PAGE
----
For employers, discounts represent a low-cost, high-impact benefit. It’s a more affordable option for employers than salary increases but gives a similar, or better, return for employees. For example, giving each employee a £50 net salary increase a month gives them an extra £600 a year. However, with a discount programme, each employee could save £1,149 a year, giving a much greater financial benefit.
Boost employees’ financial IQ
With less disposable income and the cost of goods spiralling, many employees will be unable to spend as usual over the festive season. To help fill the gap and afford high-ticket items, many turn to high-interest borrowing. This can cause more harm than good and further increase employees’ money worries.
Clearly, discounts are only part of the puzzle. Employers need to help build the overall financial IQ of staff to add an extra layer of economic security. Offering benefits like SmartTech — where employees can buy white goods and the latest tech, paying it off in instalments deducted from their monthly salaries — reduces the need to go to costly payday loans to support the household.
Other ways to support employees can be as simple as providing links to free money advice sites or creating a hub for all the health and financial wellbeing information they need in one place. Going one step further, organisations can even set up sessions with internal experts, like the CFO or other finance leaders, to advise employees on their financial health and the benefits provided by the company. It’s all about offering employees the advice and tools they need to save and borrow wisely, helping them make smart financial choices in tough times.
Celebrating your workforce on a budget
Benefits don’t always have to cost the Earth. During the festive season, ensure that gifts are personalised to what employees truly want. Not only does this reduce the wasted cost of unwanted items like the dreaded spare Christmas pudding in a corporate hamper, but makes employees feel more valued by choosing gifts such as days off that are minimal cost, maximum reward.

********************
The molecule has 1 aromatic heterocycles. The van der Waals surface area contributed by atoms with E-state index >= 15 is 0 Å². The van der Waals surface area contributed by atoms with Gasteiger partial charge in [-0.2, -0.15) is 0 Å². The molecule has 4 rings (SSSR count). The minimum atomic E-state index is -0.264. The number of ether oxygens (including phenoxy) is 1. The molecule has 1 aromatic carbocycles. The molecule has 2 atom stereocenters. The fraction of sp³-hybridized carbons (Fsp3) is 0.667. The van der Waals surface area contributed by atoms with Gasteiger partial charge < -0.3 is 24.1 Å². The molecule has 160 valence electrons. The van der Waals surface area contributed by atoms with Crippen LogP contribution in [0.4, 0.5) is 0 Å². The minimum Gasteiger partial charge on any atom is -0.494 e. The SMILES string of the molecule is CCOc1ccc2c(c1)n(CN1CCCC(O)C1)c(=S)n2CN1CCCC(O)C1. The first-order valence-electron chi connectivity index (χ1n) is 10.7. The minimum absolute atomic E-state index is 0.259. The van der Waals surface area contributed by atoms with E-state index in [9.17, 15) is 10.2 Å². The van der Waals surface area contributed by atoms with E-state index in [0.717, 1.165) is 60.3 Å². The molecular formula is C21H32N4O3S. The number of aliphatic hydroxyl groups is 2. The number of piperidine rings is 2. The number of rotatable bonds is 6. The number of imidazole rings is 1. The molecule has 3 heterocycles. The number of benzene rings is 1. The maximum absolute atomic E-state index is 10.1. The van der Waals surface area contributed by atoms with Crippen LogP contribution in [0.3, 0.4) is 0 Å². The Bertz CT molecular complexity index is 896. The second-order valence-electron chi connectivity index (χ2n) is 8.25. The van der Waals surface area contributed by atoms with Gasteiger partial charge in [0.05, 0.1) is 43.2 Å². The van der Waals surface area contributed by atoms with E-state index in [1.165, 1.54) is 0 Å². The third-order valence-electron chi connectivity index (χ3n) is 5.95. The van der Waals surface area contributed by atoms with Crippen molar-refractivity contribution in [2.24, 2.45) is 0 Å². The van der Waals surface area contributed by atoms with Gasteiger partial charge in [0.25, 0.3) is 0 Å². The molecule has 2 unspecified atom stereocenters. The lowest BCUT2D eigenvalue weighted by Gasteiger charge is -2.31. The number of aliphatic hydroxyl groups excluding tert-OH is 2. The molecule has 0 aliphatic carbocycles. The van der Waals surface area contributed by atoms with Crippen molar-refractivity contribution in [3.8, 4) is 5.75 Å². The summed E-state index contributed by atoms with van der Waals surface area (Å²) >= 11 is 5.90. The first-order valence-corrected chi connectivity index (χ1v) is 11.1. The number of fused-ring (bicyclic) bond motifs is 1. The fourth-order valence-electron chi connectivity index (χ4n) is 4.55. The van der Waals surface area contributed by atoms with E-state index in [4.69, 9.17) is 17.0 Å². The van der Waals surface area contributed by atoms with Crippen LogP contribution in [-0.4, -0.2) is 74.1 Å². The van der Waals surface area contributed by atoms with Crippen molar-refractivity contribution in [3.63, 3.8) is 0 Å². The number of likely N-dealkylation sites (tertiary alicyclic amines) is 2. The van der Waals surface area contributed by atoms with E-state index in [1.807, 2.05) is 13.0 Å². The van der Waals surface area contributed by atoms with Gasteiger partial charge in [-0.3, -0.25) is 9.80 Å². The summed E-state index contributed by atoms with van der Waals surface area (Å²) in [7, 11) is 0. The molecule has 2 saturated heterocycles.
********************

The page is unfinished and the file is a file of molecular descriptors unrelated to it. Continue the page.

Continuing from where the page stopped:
Recognition is also a powerful tool to engage employees, giving a much-needed morale boost in tough times. This could be personalised content celebrating unsung heroes or giving to the givers who have sent the most recognitions throughout the year. With over 80% of people experiencing loneliness at work, even simply reaching out to employees and checking in goes a long way. The festive season is the perfect time to reconnect and celebrate wins from the year.
In tough economic times, employers need to be there for their teams financially and emotionally. The relationship between mental and financial wellbeing has never been so evident, and it’s up to employers to relieve the burden on employees. Whether it’s through discounts, boosting employees’ financial IQ, or personalising rewards and recognition, it’s time for employers to step up and support their workforce through the cost-of-living crisis, Christmas and beyond.